José Manuel Durão Barroso


EURELECTRIC, together with 51 European companies and business and investor associations, has called on the European Commission to bring forward by the end of the year draft legislation for a structural reform of the EU Emissions Trading Scheme (ETS). A clear carbon price signal and long-term visibility are essential to drive investments and growth, they said in an open letter to European Commission President Barroso, published today.


“Dear Commission President Barroso,

We are 53 companies and business and investor associations, together representing more than 1.5
million jobs in a wide spectrum of sectors including energy, finance, transport, construction,
machinery, telecoms, and commerce.

A clear carbon price signal and long-term visibility are essential to drive investments and growth. We
therefore call on the Commission to bring forward draft legislation for ETS structural reform by the
end of the year, in order that the EU-ETS can deliver in line with the EU’s long-term decarbonisation
goal and remains a central climate policy instrument.

We also call on the Commission and the Ministers to work together for early agreement on an EU
2030 Climate and Energy Framework.

Yours sincerely,
3M, Acciona, Aldersgate Group, Alstom, Ansaldo Caldaie, Areva, Aviva Investors, Carbon Capture and Storage
Association, CEZ, Climate Change Capital, Climate Markets and Investment Association, Danish Energy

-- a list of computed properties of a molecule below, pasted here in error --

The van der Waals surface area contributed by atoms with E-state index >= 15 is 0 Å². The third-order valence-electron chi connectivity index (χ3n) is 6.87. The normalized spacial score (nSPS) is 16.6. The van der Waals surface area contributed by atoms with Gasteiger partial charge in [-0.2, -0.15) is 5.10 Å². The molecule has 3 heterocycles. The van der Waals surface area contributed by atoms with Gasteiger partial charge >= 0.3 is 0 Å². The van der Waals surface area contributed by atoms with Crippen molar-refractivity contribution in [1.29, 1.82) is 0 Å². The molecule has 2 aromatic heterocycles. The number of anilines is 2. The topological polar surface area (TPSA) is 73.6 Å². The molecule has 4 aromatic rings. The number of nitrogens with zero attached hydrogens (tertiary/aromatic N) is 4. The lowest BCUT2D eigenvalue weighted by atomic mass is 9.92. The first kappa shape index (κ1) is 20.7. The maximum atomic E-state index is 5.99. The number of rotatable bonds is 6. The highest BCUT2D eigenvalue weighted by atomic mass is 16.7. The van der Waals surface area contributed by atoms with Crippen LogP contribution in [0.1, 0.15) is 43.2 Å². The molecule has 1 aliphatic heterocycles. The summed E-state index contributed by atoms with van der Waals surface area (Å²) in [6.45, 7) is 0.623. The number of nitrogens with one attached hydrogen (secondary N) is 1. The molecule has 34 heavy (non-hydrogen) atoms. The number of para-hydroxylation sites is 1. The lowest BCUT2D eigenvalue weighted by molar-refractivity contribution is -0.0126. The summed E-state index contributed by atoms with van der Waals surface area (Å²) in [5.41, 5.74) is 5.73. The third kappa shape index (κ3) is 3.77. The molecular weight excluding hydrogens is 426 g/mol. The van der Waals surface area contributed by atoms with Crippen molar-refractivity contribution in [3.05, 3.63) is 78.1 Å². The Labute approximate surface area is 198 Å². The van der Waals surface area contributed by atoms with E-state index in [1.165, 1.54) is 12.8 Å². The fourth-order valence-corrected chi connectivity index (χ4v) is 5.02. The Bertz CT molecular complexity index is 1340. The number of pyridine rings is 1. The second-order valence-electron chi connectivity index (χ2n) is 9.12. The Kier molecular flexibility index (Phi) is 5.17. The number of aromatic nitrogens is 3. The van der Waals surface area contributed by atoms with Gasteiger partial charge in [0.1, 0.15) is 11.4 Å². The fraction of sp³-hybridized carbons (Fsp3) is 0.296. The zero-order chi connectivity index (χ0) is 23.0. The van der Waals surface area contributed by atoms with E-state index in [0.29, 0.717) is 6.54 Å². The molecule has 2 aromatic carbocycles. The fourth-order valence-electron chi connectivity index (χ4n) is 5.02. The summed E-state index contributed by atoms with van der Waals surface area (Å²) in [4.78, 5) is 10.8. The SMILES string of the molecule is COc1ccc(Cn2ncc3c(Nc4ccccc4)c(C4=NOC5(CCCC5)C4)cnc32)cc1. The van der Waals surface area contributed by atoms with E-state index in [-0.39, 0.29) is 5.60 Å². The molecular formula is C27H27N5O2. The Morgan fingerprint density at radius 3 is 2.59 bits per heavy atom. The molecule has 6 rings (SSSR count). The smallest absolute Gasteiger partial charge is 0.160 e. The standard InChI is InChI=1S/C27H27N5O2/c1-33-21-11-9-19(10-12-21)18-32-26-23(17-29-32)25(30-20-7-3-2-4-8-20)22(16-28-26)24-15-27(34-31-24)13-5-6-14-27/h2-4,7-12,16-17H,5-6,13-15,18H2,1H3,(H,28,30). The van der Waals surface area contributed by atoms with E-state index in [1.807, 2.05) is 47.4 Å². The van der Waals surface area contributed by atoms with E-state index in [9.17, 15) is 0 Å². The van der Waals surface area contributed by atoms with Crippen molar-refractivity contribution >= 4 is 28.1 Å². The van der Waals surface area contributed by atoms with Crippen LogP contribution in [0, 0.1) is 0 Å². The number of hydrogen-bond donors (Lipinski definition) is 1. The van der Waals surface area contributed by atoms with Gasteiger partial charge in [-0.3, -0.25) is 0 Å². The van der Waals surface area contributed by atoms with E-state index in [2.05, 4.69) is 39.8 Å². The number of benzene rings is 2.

Association, Deutsche Telekom, Die Bahn, Doosan, DONG Energy, DRF, Électricité de France (EDF), EnBW,
Eneco, Enel SpA, EnergieNederland, EnergiNorge, Energy UK, E.ON, EU Corporate Leaders Group (EUCLG),
EURELECTRIC, EUTurbines, EWE, Fortum, Gasterra, GDF SUEZ, KDF Energy, Iberdrola, IETA, Institutional
Investors Group on Climate Change (IIGCC), Kamstrup, M+W Group, Novozymes, Otto Group, PUMA,
Schneider Electric, Schüco, Scottish Widows Investment Partnership, Shell, SSE, Statkraft, Stiftung 2°, Stiftung
Schwäbisch Hall, The Climate Group, Velux, Verbund, Xella, Zero Emissions Platform”





eurelectricEURELECTRIC President and E.ON CEO Johannes Teyssen has called on the German and French governments to set up a high-level group to explore the feasibility and benefits of an aligned French and German energy market design, in particular on inter-operability of capacity remuneration mechanisms which could then be extended to other neighbouring countries. The call was made at a conference in Paris today, organised by EURELECTRIC’s French member UFE.

A long-standing proponent of energy market integration, EURELECTRIC is pushing for greater coordination between EU member states as they strive to address concerns regarding generation adequacy and soaring costs for renewables.

‘We cannot declare failure on Europe’s energy system, the backbone of our society. We, the people of Europe, our politicians in Brussels and in the 28 capitals, need to confront the situation and fix it now!’Mr Teyssen said.